The good news may finally be overtaking the bad news
If you’re “in the industry,” you’ve seen a flurry of articles recently about the Senate Armed Services Committee Hearing on Counterfeit Electronic Parts in the Department of Defense (DOD) supply chain. The hearing addressed the March 2011 investigation into counterfeit electronic parts in the DOD supply chain. The hearing revealed bad news and good news, but for once, it seems that the good news may be winning.
There are cost-effective strategies to avoid counterfeits – strategies that are supported and promoted by the Anti-Counterfeiting Task Force (ACTF) of the Semiconductor Industry association (SIA), which was formed in 2006 as a result of an anti-counterfeiting symposium held by Rochester Electronics. Rochester, Texas Instruments, and other industry leaders, were instrumental in the formation of ACTF.
In summary, the hearing addressed the following points:
- The committee defined counterfeits as, “both fakes and previously used parts that are made to look new, and are sold as new.”
- Counterfeit electronic components have a high failure rate and pose a serious threat to life and to national security.
- The majority of counterfeit parts originate from China.
- Most of the Chinese parts are salvaged from electronic waste, tidied up, remarked, and sold, mostly over the Internet. Age and appallingly bad handling make them practically useless.
- The DoD is vulnerable to receiving counterfeits because the parts they need are manufactured for only a short time, while the defense systems they need the parts for typically have long life cycles. The DoD often turns to independent distributors or brokers and receives counterfeit parts.
- Most counterfeit “incidents” go unreported to either government agencies or industry organizations.
The bad news
Witnesses from government agencies, the Semiconductor Industry Association (SIA), and various companies affiliated with the industry provided testimony that brought some of the bad news to light:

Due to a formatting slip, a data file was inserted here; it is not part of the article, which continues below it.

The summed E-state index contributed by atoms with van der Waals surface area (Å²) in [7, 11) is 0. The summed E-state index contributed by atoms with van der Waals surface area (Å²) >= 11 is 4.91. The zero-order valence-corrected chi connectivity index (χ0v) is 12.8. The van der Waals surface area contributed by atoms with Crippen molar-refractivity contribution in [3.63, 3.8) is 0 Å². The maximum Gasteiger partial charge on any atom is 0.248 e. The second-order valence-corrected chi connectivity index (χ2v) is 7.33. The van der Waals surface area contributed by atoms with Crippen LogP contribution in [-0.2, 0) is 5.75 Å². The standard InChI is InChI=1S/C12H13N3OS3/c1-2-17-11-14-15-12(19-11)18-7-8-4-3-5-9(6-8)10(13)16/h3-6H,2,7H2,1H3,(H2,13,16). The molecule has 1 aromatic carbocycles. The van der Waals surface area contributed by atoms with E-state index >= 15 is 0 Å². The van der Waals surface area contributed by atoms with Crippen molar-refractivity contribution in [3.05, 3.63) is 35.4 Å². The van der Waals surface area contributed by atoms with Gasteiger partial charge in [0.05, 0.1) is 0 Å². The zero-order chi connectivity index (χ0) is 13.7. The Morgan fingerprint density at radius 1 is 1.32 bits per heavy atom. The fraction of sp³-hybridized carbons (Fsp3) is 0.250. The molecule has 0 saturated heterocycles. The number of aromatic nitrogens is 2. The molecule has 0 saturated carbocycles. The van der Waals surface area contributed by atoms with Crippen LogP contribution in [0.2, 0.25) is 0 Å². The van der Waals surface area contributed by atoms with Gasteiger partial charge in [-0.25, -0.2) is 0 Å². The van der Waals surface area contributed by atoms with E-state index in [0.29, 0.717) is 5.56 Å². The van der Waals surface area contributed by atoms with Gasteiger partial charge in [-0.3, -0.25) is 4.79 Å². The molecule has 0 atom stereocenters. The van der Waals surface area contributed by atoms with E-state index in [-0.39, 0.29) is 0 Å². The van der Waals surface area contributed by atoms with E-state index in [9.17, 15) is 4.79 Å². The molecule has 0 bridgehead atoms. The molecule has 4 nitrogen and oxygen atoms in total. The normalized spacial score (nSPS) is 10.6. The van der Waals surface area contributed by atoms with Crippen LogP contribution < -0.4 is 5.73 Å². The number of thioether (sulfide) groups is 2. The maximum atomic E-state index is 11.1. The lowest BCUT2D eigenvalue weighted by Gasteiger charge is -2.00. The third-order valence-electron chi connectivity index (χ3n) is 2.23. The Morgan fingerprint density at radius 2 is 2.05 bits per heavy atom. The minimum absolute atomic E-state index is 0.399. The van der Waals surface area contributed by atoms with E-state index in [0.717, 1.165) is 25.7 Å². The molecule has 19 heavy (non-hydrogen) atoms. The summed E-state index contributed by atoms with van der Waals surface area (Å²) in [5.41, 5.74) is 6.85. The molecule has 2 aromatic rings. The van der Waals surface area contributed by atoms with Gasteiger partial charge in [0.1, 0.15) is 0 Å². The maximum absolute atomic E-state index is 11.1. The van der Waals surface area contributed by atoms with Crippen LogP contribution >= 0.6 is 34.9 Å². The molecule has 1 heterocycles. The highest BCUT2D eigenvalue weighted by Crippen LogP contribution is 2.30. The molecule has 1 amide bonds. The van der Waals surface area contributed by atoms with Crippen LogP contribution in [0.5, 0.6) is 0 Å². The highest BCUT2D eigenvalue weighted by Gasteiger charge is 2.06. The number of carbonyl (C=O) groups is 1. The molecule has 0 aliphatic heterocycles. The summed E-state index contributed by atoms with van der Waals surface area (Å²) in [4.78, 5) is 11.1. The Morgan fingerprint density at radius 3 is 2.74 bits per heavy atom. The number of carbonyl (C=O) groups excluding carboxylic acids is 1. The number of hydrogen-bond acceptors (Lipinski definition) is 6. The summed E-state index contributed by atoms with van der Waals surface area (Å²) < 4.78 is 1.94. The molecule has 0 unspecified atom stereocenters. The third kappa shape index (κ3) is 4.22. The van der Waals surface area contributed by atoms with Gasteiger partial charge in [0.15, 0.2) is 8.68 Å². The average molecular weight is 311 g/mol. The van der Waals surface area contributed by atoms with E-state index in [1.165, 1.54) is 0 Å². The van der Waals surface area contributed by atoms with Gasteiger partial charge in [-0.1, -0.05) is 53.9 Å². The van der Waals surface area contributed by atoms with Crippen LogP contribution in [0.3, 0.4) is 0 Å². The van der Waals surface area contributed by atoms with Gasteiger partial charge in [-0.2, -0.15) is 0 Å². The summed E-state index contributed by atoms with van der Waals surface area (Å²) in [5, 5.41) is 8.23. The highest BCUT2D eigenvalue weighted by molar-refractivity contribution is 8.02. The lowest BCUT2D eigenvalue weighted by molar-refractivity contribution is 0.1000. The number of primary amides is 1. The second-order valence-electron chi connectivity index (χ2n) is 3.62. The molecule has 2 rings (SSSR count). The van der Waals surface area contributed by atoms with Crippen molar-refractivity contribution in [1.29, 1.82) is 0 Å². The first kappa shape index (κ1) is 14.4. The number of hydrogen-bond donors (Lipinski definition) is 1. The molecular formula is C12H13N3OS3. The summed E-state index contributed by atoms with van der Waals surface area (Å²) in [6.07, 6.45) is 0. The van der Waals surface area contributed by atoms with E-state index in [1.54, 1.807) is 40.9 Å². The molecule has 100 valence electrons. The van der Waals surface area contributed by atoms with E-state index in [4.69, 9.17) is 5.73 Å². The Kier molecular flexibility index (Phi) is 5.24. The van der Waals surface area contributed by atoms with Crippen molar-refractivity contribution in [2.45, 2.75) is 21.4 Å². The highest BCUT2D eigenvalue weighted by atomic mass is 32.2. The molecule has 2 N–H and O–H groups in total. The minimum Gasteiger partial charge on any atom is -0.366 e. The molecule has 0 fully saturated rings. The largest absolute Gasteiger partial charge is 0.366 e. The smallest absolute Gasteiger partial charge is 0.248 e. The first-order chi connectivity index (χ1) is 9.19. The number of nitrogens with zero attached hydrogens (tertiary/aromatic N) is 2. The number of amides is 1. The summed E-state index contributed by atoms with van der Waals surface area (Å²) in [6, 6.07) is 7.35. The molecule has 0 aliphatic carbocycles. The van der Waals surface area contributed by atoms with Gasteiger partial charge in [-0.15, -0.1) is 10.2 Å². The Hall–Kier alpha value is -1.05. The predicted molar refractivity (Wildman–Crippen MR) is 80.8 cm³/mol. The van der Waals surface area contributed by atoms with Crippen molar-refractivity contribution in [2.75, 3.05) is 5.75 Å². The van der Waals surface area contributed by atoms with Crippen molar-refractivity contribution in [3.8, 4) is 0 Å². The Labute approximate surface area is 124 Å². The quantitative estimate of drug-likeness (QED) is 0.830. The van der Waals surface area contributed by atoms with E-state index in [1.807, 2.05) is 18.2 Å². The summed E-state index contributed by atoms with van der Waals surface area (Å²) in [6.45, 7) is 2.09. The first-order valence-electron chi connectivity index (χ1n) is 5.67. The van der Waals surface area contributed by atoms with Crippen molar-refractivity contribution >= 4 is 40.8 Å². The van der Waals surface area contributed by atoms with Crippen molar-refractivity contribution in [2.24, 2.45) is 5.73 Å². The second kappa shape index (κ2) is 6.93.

- The Chinese government appears to be turning a blind eye to the entrepreneurial endeavors of thriving counterfeiters.
- The Internet quickly and cheaply connects counterfeiters to a worldwide marketplace. Some counterfeiters run multiple virtual “companies.” When one gets into a little trouble, it just disappears, to be replaced by a “new” one days later.
- Testing is not a viable way to verify the quality of a semiconductor because accurate testing requires intellectual property from the original maufacturer. In addition, counterfeiters often sprinkle some good in with the bad, or ship a “sample” of good parts before shipping the bulk of the order, which are counterfeit.
- Counterfeiters keep one step ahead of the industry. As technology in the industry advances, so do the production and marketing strategies of the counterfeiters.
- Current Homeland Security regulations prevent officials from sending information to original manufacturers that could help identify counterfeits.
The good news
Lt. Gen. Patrick O’Reilly is director of the Missile Defense Agency (MDA). He testified at the hearing and outlined the serious and successful steps taken to eliminate counterfeit electronics in missile defense systems.His agency found that 61 percent of independent distributors couldn’t produce documentation that proved the origin of their product. MDA has subsequently banned all contractors from buying from independent distributors without permission from MDA.
Because of the success of the MDA plan, Senate Armed Services Committee Sen. Carl Levin and Sen. John McCain, the panel’s ranking member, will take MDA’s procedures into consideration when they draft new legislation that will be included in the 2012 defense authorization act.
The really good news – what you can do now
Testimony at the hearing by industry experts, including Brian Toohey, president of the SIA, reaffirmed the semiconductor industry’s best practice: buy only from the original manufacturer or their authorized distributors. In an ongoing campaign to promote this practice, Rochester Electronics has partnered with the SIA to create the Electronics Authorized Directory (http://www.authorizeddirectory.com), a comprehensive and searchable resource where buyers can find authorized distributors.
And even more good news? Most manufacturers believe that, when they install that last authorized part, their only alternative is to risk using unauthorized parts or spend huge amounts of resources on system redesign. But there are other, safer and more cost-effective solutions. Rochester Electronics, for example, provides never-ending supplies of “mature” and end-of-life semiconductors through continuing manufacture, replication, and special product agreements.